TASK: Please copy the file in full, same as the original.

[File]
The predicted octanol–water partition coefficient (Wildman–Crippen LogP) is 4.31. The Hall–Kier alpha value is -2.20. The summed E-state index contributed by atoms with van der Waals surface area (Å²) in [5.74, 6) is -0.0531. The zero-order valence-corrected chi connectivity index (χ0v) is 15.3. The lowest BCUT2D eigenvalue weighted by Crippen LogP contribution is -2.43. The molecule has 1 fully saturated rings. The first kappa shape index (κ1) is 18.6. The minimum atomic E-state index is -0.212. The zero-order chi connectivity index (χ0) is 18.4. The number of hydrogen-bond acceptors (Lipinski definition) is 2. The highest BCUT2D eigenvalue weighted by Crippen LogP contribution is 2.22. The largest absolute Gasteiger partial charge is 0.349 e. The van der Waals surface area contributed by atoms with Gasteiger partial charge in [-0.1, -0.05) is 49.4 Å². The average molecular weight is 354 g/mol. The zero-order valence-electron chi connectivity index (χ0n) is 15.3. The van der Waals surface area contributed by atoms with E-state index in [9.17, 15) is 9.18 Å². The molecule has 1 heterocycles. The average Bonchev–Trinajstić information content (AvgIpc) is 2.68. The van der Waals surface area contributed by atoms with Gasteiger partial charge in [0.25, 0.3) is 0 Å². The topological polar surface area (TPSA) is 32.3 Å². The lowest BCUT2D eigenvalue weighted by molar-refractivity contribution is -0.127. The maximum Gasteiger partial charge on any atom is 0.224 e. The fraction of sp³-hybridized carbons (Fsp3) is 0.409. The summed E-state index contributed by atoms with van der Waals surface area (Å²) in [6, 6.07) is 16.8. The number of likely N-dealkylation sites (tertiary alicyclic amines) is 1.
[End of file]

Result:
The predicted octanol–water partition coefficient (Wildman–Crippen LogP) is 4.31. The Hall–Kier alpha value is -2.20. The summed E-state index contributed by atoms with van der Waals surface area (Å²) in [5.74, 6) is -0.0531. The zero-order valence-corrected chi connectivity index (χ0v) is 15.3. The lowest BCUT2D eigenvalue weighted by Crippen LogP contribution is -2.43. The molecule has 1 fully saturated rings. The first kappa shape index (κ1) is 18.6. The minimum atomic E-state index is -0.212. The zero-order chi connectivity index (χ0) is 18.4. The number of hydrogen-bond acceptors (Lipinski definition) is 2. The highest BCUT2D eigenvalue weighted by Crippen LogP contribution is 2.22. The largest absolute Gasteiger partial charge is 0.349 e. The van der Waals surface area contributed by atoms with Gasteiger partial charge in [-0.1, -0.05) is 49.4 Å². The average molecular weight is 354 g/mol. The zero-order valence-electron chi connectivity index (χ0n) is 15.3. The van der Waals surface area contributed by atoms with E-state index in [9.17, 15) is 9.18 Å². The molecule has 1 heterocycles. The average Bonchev–Trinajstić information content (AvgIpc) is 2.68. The van der Waals surface area contributed by atoms with Gasteiger partial charge in [0.25, 0.3) is 0 Å². The topological polar surface area (TPSA) is 32.3 Å². The lowest BCUT2D eigenvalue weighted by molar-refractivity contribution is -0.127. The maximum Gasteiger partial charge on any atom is 0.224 e. The fraction of sp³-hybridized carbons (Fsp3) is 0.409. The summed E-state index contributed by atoms with van der Waals surface area (Å²) in [6, 6.07) is 16.8. The number of likely N-dealkylation sites (tertiary alicyclic amines) is 1.